Der Kardiologe

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Herz und Niere

Von der Risikostratifikation bis zu Wechselwirkungen der medikamentösen Therapien
CME Weiterbildung · Zertifizierte Fortbildung


Das kardiorenale Syndrom (CRS) findet sich im Krankheitsgut sowohl von Notaufnahmen, von Intensivstationen, insgesamt von Krankenhäusern, aber auch in Arztpraxen zunehmend häufiger. Ursache ist die demografische Entwicklung mit multimorbiden Patienten aufgrund kardiovaskulärer Risikokonstellationen. Oftmals bedingt eine Herzerkrankung auch eine Nierenerkrankung und umgekehrt. Das Management dieser Patienten ist schwierig, insbesondere da sich häufig widerstreitende Therapieziele finden. Für Nierenerkrankungen (CKD) gilt, dass diese kardiovaskuläre Risikofaktoren nicht nur leicht verstärken, sondern oftmals multiplizieren bis hin zu einer 100-fach höheren Erkrankungsrate an kardiovaskulären Erkrankungen (CVD). Weiterhin ist festzuhalten, dass eine CKD einen alleinigen kardiovaskulären Risikofaktor darstellt und derzeit in westlichen Industrieländern z. B. einen Diabetes mellitus als Risikofaktor für CVD deutlich überholt hat. Dies findet jedoch noch keinen Niederschlag im Bewusstsein von Patienten und Ärzten. Patienten mit CRS bedürfen modifizierter Therapien im Vergleich zu Patienten mit CVD ohne CKD. Die Therapieziele sind unterschiedlich, und Ergebnisse aus Studien mit Nierengesunden können nicht einfach auf diese Population extrapoliert werden.


Niereninsuffizienz Akutes Nierenversagen Kardiorenales Syndrom Kardiovaskuläre Erkrankungen Risikostratifikation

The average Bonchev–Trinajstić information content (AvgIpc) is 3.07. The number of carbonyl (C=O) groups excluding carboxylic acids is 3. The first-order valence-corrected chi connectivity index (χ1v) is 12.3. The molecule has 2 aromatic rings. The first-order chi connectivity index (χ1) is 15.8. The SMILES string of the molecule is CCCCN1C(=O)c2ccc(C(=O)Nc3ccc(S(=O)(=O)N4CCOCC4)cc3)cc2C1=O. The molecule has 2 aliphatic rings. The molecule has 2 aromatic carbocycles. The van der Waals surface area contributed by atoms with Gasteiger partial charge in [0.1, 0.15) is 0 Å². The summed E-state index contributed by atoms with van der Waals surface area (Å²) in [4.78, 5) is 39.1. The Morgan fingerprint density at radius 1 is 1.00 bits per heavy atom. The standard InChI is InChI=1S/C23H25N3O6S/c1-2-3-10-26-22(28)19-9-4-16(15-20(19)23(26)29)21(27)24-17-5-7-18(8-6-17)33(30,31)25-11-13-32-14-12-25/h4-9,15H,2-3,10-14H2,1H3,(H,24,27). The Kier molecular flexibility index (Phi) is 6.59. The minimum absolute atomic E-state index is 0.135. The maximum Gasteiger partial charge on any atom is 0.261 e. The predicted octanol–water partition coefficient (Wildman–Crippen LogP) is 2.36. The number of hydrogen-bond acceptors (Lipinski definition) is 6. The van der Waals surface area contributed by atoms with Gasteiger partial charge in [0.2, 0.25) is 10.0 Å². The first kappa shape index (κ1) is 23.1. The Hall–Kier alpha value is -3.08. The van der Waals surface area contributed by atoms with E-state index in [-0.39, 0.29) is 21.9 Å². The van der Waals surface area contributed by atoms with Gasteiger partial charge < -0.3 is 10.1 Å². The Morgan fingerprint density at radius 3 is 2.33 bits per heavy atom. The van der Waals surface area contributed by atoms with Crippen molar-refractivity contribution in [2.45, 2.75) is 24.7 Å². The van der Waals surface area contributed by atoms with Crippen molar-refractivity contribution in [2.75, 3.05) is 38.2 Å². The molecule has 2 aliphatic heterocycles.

Heart and kidney

From risk stratification to the interactions of pharmacotherapy


The cardiorenal syndrome (CRS) is seen in increasing numbers in emergency rooms, intensive care units, hospitals as a whole and outpatient departments. This is caused by the demographic shifts that lead to increasing numbers of elderly patients with multimorbidities. Often a heart disease is causing kidney failure and vice versa. The management of these patients is difficult due to the fact that often the goals of therapy are opposite. Patients with chronic kidney disease (CKD) have a 100-fold increased risk for the development of cardiovascular diseases (CVD). CKD alone is an important cardiovascular risk factor and has surpassed diabetes mellitus as a risk factor by far. However, awareness of this is low among doctors and patients. The treatment of patients with CRS is different from patients with CVD alone. The goals of therapy are different and the findings of studies in patients with CVD without CKD cannot simply be extended to these patients.


Renal impairment Acute kidney failure Cardiorenal syndrome Cardiovascular disease Risk stratification 


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Copyright information

© Springer Medizin Verlag 2009

Authors and Affiliations

  1. 1.Abteilung für Allgemeine Innere Medizin und NephrologieNotaufnahmezentrum, Robert-Bosch-KrankenhausStuttgartDeutschland

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